About This Chapter
Literary Terms for 12th Grade - Chapter Summary and Learning Objectives
Effective use of key literary devices can make your writing stand out from the rest. In this chapter, learn how to use metaphors, similes, personification and irony. Exceptional stories contain themes, motifs, foreshadowing, symbolism and imagery. You can learn what those terms mean and how to incorporate them into your own writing. Finally, find out the differences between prose and poetry, and explore the major literary periods and movements. This chapter is designed to teach:
- Types of writing viewpoints
- The difference between allusion and illusion
- Strategies to use in your writing and traps to avoid
- Historical foundations of writing periods and movements
|What is a Metaphor? - Examples, Definition & Types||Learn to find them and why they are effective in writing.|
|Synecdoche vs. Metonymy: Definitions & Examples||This lesson describes two particular types of metaphors and how to spot them in writing pieces.|
|Clichés, Paradoxes & Equivocations: Definitions & Examples||Find out how these can weaken your writing, but how they can sometimes be used effectively.|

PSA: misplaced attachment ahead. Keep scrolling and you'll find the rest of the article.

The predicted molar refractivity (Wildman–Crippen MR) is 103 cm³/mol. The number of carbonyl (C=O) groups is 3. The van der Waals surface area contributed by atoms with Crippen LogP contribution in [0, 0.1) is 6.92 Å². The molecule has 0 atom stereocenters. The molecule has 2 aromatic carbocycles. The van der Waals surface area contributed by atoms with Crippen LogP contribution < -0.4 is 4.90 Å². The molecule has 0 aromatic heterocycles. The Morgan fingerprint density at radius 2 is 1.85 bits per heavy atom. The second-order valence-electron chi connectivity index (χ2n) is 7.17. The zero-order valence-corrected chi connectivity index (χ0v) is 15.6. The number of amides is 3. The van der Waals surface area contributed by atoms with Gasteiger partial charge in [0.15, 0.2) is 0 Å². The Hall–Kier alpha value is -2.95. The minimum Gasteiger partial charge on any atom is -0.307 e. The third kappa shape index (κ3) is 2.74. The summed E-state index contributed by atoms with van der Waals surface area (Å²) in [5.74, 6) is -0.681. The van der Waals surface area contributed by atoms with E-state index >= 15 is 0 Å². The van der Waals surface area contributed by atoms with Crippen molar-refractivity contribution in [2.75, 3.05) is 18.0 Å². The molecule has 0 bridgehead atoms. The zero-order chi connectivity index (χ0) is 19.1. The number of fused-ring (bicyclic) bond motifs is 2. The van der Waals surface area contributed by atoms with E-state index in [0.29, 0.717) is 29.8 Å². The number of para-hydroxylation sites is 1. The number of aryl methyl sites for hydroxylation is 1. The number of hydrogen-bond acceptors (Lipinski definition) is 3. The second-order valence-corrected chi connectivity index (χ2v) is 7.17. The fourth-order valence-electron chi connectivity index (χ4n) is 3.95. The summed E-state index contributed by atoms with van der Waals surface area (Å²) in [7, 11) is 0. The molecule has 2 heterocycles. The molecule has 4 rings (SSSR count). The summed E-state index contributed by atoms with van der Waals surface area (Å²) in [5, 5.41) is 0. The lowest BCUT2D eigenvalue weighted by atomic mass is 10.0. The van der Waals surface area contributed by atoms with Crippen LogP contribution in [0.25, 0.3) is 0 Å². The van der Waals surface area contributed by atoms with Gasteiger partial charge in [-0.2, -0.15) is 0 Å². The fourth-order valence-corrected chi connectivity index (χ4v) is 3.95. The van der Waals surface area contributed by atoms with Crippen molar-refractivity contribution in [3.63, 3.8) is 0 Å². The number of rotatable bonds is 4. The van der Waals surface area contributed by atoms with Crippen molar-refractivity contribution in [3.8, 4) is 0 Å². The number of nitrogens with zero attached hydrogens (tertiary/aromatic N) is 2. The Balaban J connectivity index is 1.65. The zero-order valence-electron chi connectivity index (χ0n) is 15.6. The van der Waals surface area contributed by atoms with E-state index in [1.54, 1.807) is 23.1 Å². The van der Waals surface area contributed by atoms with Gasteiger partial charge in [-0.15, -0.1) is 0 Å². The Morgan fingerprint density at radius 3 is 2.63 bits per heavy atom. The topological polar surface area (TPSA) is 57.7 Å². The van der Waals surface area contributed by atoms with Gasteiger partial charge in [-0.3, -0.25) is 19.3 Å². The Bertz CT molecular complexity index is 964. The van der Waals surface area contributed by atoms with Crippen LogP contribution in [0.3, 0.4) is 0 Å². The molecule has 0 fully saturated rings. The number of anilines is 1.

|What is a Simile? - Examples, Definitions & Types||Learn the differences between similes and metaphors.|
|Personification and Apostrophe: Differences & Examples||This lesson explains how these two literary devices show great imagination concerning non-humans and non-living objects.|
|Types of Irony: Examples & Definitions||Explore three different types of irony in this lesson.|
|Allusion and Illusion: Definitions and Examples||Find out how understanding allusions are dependent upon prior knowledge.|
|What Are Themes and Motifs?||Learn how motifs can contribute to themes in literature.|
|Point of View: First, Second & Third Person||In this lesson, explore how to decide which point of view to use in your writing.|
|Types of Point of View: Limited, Objective, & Omniscient Narration||Find out how point of view can affect the scope of your story.|
|What is Foreshadowing? - Types, Examples & Definitions||Learn about the direct and more subtle forms of this literary device.|
|What is Catharsis? - Definition, Examples & History in Literature and Drama||Find out how this purging of emotions can happen in both tragedy and comedy.|
|Allegory in Literature: History, Definition & Examples||This lesson shows how an allegory is much like a story within a story.|
|Consonance, Assonance, and Repetition: Definitions & Examples||Find out how the sounds of words can affect the tone of writing.|
|Understatement & Litotes: Differences, Definitions & Examples||Learn that litotes are a special type of understatement, and look at examples of each.|
|Euphemism: Definition & Examples||This lesson shows you how to say something without actually coming out and saying it.|
|Symbolism & Imagery in Literature: Definitions & Examples||Discover the differences between symbolism and imagery.|
|Glossary of Literary Terms: Prose||In this lesson, learn about basics such as conflict, narrator, tropes and ambiguity, in addition to reviewing literary terms addressed in separate lessons.|
|Glossary of Literary Terms: Poetry||Learn technical aspects of how poems are organized.|